Book Review: The Twelfth Card

Crime thrillers never cease to excite the readers when explored from a psychological perspective of the killer. For author Jeffery Deaver the task is a mere cakewalk. A recurring aspect of his novels, and quite an exception from the norm, is the fact that the criminal is known to us, the readers, right from the start (although not by name) while his psyche is sufficiently ferreted out to justify his actions. And the protagonist is a mere aide in tracking down this man (or woman). The Twelfth Card, featuring the quadriplegic criminalist Lincoln Rhyme and his sidekick Amelia Sachs, is no different.

The Twelfth Card
A high-school girl from Harlem, Geneva Settle, is digging into the past of one of her antecedents as part of her school assignment. The ancestor in question, a Charles Singleton, was a slave in Virginia who was later freed but got himself in a sticky situation when he was accused of stealing money from a black educational fund.

But little does Geneva know that this research of hers could be a deadly trap when she becomes the target of an ingenious killer, who plays by the book and resorts to cunning plans to put Rhyme and Sachs off the scent. Will they be able to unmask the culprit and save Geneva from danger? Read the book for answers.

Deaver has always been a master storyteller. His attention to detail is marvellous and needless to say, it shows up in the crime-scene procedures and the various methods the antagonist employs to fulfil his(er) mission. Lincoln Rhyme makes for an interesting character unlike others. Because of his body condition, he is immobile and completely relies on Sachs in a both personal and professional capacity. Their romance, though evident, is very much understated and never hinders the story's progress.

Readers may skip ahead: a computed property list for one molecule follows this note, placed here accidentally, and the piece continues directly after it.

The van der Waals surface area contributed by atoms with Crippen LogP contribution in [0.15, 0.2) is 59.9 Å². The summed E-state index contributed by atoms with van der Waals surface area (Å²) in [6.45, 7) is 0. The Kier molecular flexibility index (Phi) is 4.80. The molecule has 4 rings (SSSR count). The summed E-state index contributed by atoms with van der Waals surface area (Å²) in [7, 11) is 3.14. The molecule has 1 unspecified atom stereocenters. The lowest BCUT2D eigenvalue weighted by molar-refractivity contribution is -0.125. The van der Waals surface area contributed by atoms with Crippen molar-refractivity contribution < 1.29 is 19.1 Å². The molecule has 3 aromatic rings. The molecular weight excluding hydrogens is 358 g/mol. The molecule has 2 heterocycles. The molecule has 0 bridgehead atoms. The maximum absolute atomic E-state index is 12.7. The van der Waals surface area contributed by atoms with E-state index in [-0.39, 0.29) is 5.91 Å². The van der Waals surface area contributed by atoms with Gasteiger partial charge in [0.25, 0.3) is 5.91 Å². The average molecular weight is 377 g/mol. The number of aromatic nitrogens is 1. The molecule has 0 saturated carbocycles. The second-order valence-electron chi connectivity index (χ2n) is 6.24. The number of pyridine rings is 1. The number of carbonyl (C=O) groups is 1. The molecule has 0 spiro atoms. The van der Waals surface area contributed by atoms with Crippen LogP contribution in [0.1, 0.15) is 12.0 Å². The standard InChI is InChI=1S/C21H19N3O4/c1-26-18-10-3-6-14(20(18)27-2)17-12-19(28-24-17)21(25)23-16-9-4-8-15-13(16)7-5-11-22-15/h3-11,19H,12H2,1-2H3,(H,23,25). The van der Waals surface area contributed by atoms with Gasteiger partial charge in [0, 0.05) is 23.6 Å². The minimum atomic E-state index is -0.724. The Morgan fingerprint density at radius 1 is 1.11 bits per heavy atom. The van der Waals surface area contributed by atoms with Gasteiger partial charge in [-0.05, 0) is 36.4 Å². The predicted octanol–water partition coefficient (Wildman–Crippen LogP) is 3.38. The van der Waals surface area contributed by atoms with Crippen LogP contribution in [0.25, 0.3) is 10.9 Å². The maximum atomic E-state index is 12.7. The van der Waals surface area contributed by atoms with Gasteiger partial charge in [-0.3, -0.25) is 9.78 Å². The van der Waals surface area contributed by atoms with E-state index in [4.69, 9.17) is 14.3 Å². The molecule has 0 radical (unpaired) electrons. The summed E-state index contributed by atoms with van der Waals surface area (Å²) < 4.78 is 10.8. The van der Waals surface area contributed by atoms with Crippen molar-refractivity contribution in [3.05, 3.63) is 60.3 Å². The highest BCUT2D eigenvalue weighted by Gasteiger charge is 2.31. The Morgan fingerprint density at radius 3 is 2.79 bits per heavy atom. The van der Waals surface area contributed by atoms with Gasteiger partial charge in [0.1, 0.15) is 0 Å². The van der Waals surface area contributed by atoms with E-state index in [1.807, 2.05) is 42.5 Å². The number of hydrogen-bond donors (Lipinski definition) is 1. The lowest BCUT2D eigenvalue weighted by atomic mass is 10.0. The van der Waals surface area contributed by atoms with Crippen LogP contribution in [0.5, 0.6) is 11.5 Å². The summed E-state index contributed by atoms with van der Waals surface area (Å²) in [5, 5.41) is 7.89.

Rhyme's shrewdness and his uncanny ability to predict the killer's moves matches Sachs's presence of mind and both make for a formidable pair. For me, the best part in his books have been the charts which give a sneak peek into the developments made in the case so far, in addition to detailing the criminal's profile. The twists are surprising and manage to catch you off-guard. However, the motive is somewhat unbelievable and makes you question whether such an elaborate charade was required in the first place. The book also tends to be repetitive and stretched beyond necessity at a few places.

Furthermore, Deaver pays a timely homage to Christopher Reeve, an actor well-known for his portrayal of the fictional superhero Superman (the book was out in 2005, and Reeve had passed away in 2004). The actor too became a quadriplegic following a horse-riding accident and Rhyme sees him as an inspiration to follow "an exercise regimen similar to Reeve's"  in order to recover his lost "motor ability and sensation". Named after a tarot card left by the killer at a crime scene, The Twelfth Card is a riveting read.